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Admin Officials Bill $1.5Mn For Private Air Travel

Administration Officials Billed Taxpayers $1.5 Million for Private Air Travel

By Jason Leopold
t r u t h o u t | Report

Friday 27 October 2006

On the campaign trail, Bush administration officials often boast that Republicans are more savvy than their Democratic colleagues when it comes to issues like taxes and the economy in general. But behind the scenes, dozens of cabinet members and agency officials are living in the lap of luxury at taxpayers' expense.

According to a 10-page letter sent to the Office of Management and Budget released late Wednesday by Congressman Henry Waxman, the senior Democrat on the House Government Affairs Committee, more than $1.5 million has been spent and billed to taxpayers so cabinet heads including Education Secretary Rodney Paige could travel on private jets to tout controversial bills like the No Child Left Behind Act. Since October 2004, much of the first-class travel by agency officials was conducted in battleground states during the height of the contentious presidential campaign. Waxman has said the administration has wasted money on luxurious travel expenses and unfairly expect taxpayers to foot the bill.

Federal regulations restrict the use of private aircraft for traveling on official business unless the trip cannot be scheduled by a commercial airliner. However, administration officials chartered private jets on 125 different occasions to travel to more than 300 different locations across the United States - most of which, Waxman says, skyrocketed during the heated election season.

For example, during the 2004 campaign, the use of private jets and helicopters "was over four times higher than in non-election years."

"In 2004, the heads of federal departments and agencies traveled on private aircraft at taxpayer expense at least 36 times to 74 locations," Waxman wrote in the letter. "Much of this travel was concentrated in electoral battleground states. In October 2004, Education Secretary Rod Paige spent $50,290 to charter a private jet to travel from Philadelphia to Kansas City. In each city, Secretary Paige hosted Town Hall events in which he called the Leave No Child Left Behind Act 'the most powerful civil rights act in the last three decades.'"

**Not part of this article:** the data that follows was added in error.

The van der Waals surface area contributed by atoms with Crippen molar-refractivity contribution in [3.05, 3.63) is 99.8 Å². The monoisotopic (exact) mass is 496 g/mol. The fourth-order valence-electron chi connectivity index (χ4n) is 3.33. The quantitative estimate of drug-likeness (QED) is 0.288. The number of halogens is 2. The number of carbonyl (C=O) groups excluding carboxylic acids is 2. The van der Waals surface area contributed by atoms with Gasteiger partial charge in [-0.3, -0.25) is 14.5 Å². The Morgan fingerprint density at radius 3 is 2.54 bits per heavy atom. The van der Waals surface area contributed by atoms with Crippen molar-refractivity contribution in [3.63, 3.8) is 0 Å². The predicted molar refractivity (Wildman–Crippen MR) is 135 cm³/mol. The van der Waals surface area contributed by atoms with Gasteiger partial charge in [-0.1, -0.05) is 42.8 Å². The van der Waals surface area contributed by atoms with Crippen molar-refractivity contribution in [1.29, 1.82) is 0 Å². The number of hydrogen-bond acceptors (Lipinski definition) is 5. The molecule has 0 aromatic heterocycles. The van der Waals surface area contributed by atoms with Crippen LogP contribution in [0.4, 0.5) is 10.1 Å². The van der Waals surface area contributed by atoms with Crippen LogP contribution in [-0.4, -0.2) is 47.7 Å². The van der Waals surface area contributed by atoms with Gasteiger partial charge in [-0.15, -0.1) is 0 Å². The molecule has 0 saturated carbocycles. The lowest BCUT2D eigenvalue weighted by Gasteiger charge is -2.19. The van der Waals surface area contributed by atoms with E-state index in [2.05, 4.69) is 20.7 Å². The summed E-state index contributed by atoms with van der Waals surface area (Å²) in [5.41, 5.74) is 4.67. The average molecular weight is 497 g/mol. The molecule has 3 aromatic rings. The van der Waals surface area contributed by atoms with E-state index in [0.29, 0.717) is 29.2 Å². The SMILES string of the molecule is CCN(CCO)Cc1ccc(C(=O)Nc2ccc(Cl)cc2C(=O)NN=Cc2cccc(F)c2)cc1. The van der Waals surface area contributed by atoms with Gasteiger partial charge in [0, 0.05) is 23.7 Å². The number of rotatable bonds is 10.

Paige also used private jets to travel to three key states - Washington, Missouri, and Pennsylvania - to promote the No Child Left behind legislation. No reason was given as to why Paige's office chartered private jets instead of using a commercial airliner. Officials at the Department of Education did not return calls for comment.

Waxman said in the letter that his office opened up an inquiry in June into the administration's use of private jets to promote campaign issues and White House policies and received responses from 14 federal departments including the Departments of Agriculture, Energy, Labor, Commerce, Housing and Urban Development, Interior, Transportation Veterans Affairs, and the Environmental Protection Agency. The Department of Homeland Security did not respond to his request for information. A majority of the secretaries in these offices chartered private jets or helicopters to give keynote speeches at fundraisers or discuss administration policies, Waxman said.

Waxman said using private jets or helicopters is a misuse of tax dollars, and the issue has become widespread throughout various parts of the administration. Michael Leavitt, Secretary of Health and Human Services, spent $726,048 during the first six months of 2006 to travel to 19 destinations in order to promote administration policies. Between 1999 and 2005, the Health and Human Services agency did not spend any money on private air travel. Leavitt's office did not return a call for comment, but Leavitt's spokeswoman, Christina Pearson, told the Atlanta Journal-Constitution Wednesday that Leavitt's "use of private jets was proper and the most efficient and most effective way to get problems solved."

Federal regulations, however, say that the most cost-efficient way for officials to travel is by commercial airline. The Office of Management and Budget regulations says "official travel to give speeches, to attend conferences, or meetings, or to make routine site visits," is not a requirement that justifies using private aircraft. Waxman believes the urgency surrounding hotly-contested Congressional campaigns in states where Democrats are closing in on Republicans is the reason for the spike in private air travel.

"Cabinet secretaries are currently crisscrossing the nation to make appearances with members of Congress in close races, " Waxman wrote to Office of Management and Budget Administrator Rob Portman. "It would be a misuse of taxpayer dollars if, as in 2004, these officials were traveling on private jets paid for with federal funds. I urge you to impose a moratorium on any additional government-funded travel aboard private aircraft, except when strictly required by mission related activities."

Portman's office confirmed that it had received Waxman's letter, but could not comment until officials there had an opportunity to review the charges.


Jason Leopold is a former Los Angeles bureau chief for Dow Jones Newswire. He has written over 2,000 stories on the California energy crisis and received the Dow Jones Journalist of the Year Award in 2001 for his coverage on the issue as well as a Project Censored award in 2004. Leopold also reported extensively on Enron's downfall and was the first journalist to land an interview with former Enron president Jeffrey Skilling following Enron's bankruptcy filing in December 2001. Leopold has appeared on CNBC and National Public Radio as an expert on energy policy and has also been the keynote speaker at more than two dozen energy industry conferences around the country.

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